The design of IS should be a part of overall design of work(i.e., the social construction of work). For us, the important questions to ask regarding social agendas are therefor: Can the design be improved so that it serves the diverse social agendas of all of its stakeholders? How can we bring all of the stakeholders into the design process, to contribute effectively their unique and essential expertise for the benefit of all stakeholders ? What social and technological processes can facilitate this mutual exchange and education ?

Kensing,F. and Munk-Madsen, A. (1993)

PD: Structure in the Toolbox.

Communication of The ACM. Vol.36, No.4. Pp78-85..

In Scandinavia user participation arose in the context of action-oriented research with trade unions in the late 1970s. We argue that system development projects fail in communication even though they use the most promising techniques.

Two projects (prototype) shows all intended functions but they are not implemented as required since a "silent feedback" from the users. Most papers and books deal specifically with techniques and tools, not with underlying theories enabling us to discuss the context and the limitations of the techniques and tools. Survys of method are usually through on details but lacking in explanatory theory.

User-developer communication in system development

Communication is of course a key issue in collective activities such as systems development. People with different backgrounds, education, training, and organizational roles exchange facts, opinions, and maybe even threaten one another.

Two communication models: Traditional and alternative model.

A traditional model view communication as a tube through which a message is transmitted to a specific receiver. The quality of communication is determined by the sender´s ability to form a rigorous message.

An alternative model focusing on the reciver´s changes triggered by the recived message. "Communication depands on not what is transmitted, but on what happens to the person who recives it."

The main domains of communication in design:

* User´s present work;

* Technological options

* New systems

These three domains knowledge must be clearified and integrated in the process of new systems design. This can provide a category for building a message catalog.

Blomberg, J., Mclaughlin, D. and Suchman, L. (1993)

Work-oriented design at Xerox

Communication of The ACM. Vol.36, No.4. P91.

For over 10 years, a network of researchers and product designers at Xerox Corporation have been exploring the relevance of work practice studies and applications codesigned for product development. We draw expertise from the fields of anthropology, sociology, computer science, human factors, graphics design, psychology and industrial design.

We are looking for new ways of getting access to the details of everyday work practices in multiactivity, technology-intensive work settings. The driving force behind our approach is the conviction that attempts to hand-off the results of field studies to product designers and developers are bound to fail. Instead, we are aiming for a situation in which we have ongoing relations with relevant work-sites, new ways of representing what we learn, and new ways of conveying those lessons to others not directly involved in our studies.(Feedback functions)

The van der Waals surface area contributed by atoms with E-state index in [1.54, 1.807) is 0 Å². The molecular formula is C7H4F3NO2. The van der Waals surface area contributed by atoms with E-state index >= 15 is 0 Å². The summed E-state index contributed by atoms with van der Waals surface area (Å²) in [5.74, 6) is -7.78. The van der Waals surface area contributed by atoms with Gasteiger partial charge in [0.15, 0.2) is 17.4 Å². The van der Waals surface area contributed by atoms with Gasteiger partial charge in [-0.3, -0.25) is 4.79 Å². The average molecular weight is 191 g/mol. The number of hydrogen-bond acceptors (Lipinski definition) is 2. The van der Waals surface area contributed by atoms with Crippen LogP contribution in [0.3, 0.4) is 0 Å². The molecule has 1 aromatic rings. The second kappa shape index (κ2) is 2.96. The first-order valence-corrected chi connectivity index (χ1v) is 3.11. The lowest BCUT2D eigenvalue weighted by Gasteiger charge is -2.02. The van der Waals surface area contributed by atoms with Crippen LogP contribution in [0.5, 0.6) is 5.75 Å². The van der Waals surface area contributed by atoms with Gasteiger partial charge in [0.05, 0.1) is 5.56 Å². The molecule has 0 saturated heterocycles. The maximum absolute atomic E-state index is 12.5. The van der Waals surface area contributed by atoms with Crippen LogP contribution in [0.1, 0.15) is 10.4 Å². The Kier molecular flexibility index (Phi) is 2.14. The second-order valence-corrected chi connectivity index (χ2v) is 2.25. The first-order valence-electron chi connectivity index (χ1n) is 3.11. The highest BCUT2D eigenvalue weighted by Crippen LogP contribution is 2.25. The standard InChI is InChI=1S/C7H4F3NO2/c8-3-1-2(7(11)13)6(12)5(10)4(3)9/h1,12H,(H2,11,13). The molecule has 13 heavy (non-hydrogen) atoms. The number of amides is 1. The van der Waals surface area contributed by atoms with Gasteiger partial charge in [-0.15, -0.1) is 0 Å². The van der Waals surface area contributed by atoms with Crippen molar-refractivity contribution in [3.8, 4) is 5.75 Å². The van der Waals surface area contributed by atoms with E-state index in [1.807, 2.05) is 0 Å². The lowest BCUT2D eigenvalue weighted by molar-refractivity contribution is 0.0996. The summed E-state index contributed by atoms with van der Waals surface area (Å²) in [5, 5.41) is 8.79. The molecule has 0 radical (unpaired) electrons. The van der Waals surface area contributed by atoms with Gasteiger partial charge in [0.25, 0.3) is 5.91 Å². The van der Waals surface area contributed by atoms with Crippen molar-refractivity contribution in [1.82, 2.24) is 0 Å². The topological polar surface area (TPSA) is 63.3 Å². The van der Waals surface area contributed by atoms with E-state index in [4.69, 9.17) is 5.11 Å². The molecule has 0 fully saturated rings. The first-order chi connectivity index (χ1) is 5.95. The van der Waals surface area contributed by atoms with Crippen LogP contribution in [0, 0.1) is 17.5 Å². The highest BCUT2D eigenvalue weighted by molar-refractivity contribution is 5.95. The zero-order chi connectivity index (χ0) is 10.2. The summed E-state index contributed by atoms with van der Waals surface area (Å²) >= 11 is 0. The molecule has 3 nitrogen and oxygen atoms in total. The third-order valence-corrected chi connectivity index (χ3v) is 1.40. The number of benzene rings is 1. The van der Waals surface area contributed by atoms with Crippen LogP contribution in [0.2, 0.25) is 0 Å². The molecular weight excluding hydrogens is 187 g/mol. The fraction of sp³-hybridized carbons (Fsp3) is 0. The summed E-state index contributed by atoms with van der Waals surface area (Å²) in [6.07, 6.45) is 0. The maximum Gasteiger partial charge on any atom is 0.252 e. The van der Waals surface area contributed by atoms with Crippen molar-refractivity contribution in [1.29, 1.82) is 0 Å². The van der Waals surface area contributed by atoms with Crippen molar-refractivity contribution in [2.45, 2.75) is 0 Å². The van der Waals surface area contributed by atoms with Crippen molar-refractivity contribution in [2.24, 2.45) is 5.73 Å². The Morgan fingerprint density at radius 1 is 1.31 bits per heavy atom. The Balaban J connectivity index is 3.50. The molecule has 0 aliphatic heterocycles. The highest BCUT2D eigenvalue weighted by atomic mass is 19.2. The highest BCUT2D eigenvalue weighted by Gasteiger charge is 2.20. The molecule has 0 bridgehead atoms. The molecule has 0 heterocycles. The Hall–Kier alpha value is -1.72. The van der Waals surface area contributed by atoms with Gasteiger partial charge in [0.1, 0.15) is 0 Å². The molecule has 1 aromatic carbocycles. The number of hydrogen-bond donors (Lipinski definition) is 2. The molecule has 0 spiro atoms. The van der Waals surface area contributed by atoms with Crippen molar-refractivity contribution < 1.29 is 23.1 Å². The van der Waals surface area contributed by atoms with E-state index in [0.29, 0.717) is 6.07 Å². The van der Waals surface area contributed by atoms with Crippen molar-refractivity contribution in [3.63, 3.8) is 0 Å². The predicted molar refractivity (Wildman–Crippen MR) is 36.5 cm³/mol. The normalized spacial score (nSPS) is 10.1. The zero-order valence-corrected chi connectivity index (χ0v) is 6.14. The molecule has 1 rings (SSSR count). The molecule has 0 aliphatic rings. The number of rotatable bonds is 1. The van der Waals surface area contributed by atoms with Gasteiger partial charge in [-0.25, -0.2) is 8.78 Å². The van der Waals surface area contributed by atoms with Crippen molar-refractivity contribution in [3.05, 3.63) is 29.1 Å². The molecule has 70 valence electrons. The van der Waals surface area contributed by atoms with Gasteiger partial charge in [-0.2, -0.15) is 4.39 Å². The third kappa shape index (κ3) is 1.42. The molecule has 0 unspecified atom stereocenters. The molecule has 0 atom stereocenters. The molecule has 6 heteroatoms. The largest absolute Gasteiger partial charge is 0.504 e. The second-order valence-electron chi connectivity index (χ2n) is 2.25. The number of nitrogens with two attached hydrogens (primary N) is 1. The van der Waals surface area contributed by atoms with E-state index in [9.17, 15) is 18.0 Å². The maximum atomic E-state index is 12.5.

Walz, D. B., Elam, J. J. and Crrtis B. (1993)

Inside a Software Design team: Knowledge, acquisition, sharing, and integration.

Communication of The ACM. Vol.36, No.10. P70

Conflict was the mechanism for facilitating learning. It was not a debilitating factors needing to be suppresed in the software design team. In fact, we recommend consideration of formal techniques for managing conflict to help with knowledge acquisition, sharing and integration. Two techniques for programming conflict into organization decision making process have been suggested: the devil´s advocate decision program (DADP) and the dialectic method (DM). In the DADP, an individual or group plays the formal role of critic in order to help adecision maker test the assumptions and the logic of the ultimate decision. The dialectic method pits a thesis against an antithesis. Most modern legal systems today are foral dialectic processes. Two sides exist, each with champions, and case are made for each. (dialectical and contradictory approach).

Hyman, R.B. (1993

Creative Chaos in High-performance Teams: An Experience Report.

Communication of The ACM. Vol.36, No.10. Pp57-58.

Management has traditionally viewed chaos as negative, indicating an organization at risk, a group out of control, or a state out of control. But in chinese philosophy the universe began in a state called chaos, the symbol for which is a combination of two signs: the symble for confusion, and symble for light. in recent years, both science and management have come to view chaos more in line with Chinese philosophy. One of our most difficult realizations was that some talented individuals cannot flourish in a team-oriented environment. Management must recognize a mismatch and address problems before team goals are jeopardized. The key is to expect problems and to creat a culture where finding and exposing problems is rewarded, not punished. Nutual trust is a very important precondition.

Change is not only a cause of chaos, change is a law of life. We will never have enough budget, time or resources to meet all of our objectives. "The tru objective is to take the chaos as given and learn to thrive on it."

<----- Get Part 3 of Digest  Return to Reading Notes